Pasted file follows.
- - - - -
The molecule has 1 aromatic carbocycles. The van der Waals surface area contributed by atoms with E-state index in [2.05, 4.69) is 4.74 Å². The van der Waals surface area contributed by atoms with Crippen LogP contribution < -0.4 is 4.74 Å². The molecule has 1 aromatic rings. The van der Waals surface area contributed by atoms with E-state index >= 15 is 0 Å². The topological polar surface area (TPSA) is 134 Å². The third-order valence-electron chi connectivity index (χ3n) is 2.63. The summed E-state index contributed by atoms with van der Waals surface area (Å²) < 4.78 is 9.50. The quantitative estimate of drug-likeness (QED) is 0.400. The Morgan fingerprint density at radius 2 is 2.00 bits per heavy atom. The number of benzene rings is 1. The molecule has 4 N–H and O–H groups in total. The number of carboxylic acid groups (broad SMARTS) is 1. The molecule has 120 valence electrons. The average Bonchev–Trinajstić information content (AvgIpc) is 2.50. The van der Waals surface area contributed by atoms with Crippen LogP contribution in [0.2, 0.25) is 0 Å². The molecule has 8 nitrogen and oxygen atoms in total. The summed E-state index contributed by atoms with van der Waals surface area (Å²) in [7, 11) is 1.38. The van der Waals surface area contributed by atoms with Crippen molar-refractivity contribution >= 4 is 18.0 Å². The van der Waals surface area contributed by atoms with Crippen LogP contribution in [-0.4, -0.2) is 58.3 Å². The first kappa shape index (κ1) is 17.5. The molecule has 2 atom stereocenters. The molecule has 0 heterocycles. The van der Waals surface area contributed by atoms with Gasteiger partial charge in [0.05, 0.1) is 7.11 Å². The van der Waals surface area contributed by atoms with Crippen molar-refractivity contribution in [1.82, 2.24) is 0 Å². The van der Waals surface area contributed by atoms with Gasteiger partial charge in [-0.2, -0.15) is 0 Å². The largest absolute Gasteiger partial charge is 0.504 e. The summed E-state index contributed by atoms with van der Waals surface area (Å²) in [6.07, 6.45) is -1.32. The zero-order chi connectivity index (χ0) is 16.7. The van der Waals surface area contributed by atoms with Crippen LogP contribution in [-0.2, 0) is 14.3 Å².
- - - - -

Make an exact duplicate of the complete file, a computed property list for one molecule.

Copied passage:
The molecule has 1 aromatic carbocycles. The van der Waals surface area contributed by atoms with E-state index in [2.05, 4.69) is 4.74 Å². The van der Waals surface area contributed by atoms with Crippen LogP contribution < -0.4 is 4.74 Å². The molecule has 1 aromatic rings. The van der Waals surface area contributed by atoms with E-state index >= 15 is 0 Å². The topological polar surface area (TPSA) is 134 Å². The third-order valence-electron chi connectivity index (χ3n) is 2.63. The summed E-state index contributed by atoms with van der Waals surface area (Å²) < 4.78 is 9.50. The quantitative estimate of drug-likeness (QED) is 0.400. The Morgan fingerprint density at radius 2 is 2.00 bits per heavy atom. The number of benzene rings is 1. The molecule has 4 N–H and O–H groups in total. The number of carboxylic acid groups (broad SMARTS) is 1. The molecule has 120 valence electrons. The average Bonchev–Trinajstić information content (AvgIpc) is 2.50. The van der Waals surface area contributed by atoms with Crippen LogP contribution in [0.2, 0.25) is 0 Å². The molecule has 8 nitrogen and oxygen atoms in total. The summed E-state index contributed by atoms with van der Waals surface area (Å²) in [7, 11) is 1.38. The van der Waals surface area contributed by atoms with Crippen molar-refractivity contribution >= 4 is 18.0 Å². The van der Waals surface area contributed by atoms with Crippen LogP contribution in [-0.4, -0.2) is 58.3 Å². The first kappa shape index (κ1) is 17.5. The molecule has 2 atom stereocenters. The molecule has 0 heterocycles. The van der Waals surface area contributed by atoms with Gasteiger partial charge in [0.05, 0.1) is 7.11 Å². The van der Waals surface area contributed by atoms with Crippen molar-refractivity contribution in [1.82, 2.24) is 0 Å². The van der Waals surface area contributed by atoms with Gasteiger partial charge in [-0.2, -0.15) is 0 Å². The largest absolute Gasteiger partial charge is 0.504 e. The summed E-state index contributed by atoms with van der Waals surface area (Å²) in [6.07, 6.45) is -1.32. The zero-order chi connectivity index (χ0) is 16.7. The van der Waals surface area contributed by atoms with Crippen LogP contribution in [-0.2, 0) is 14.3 Å².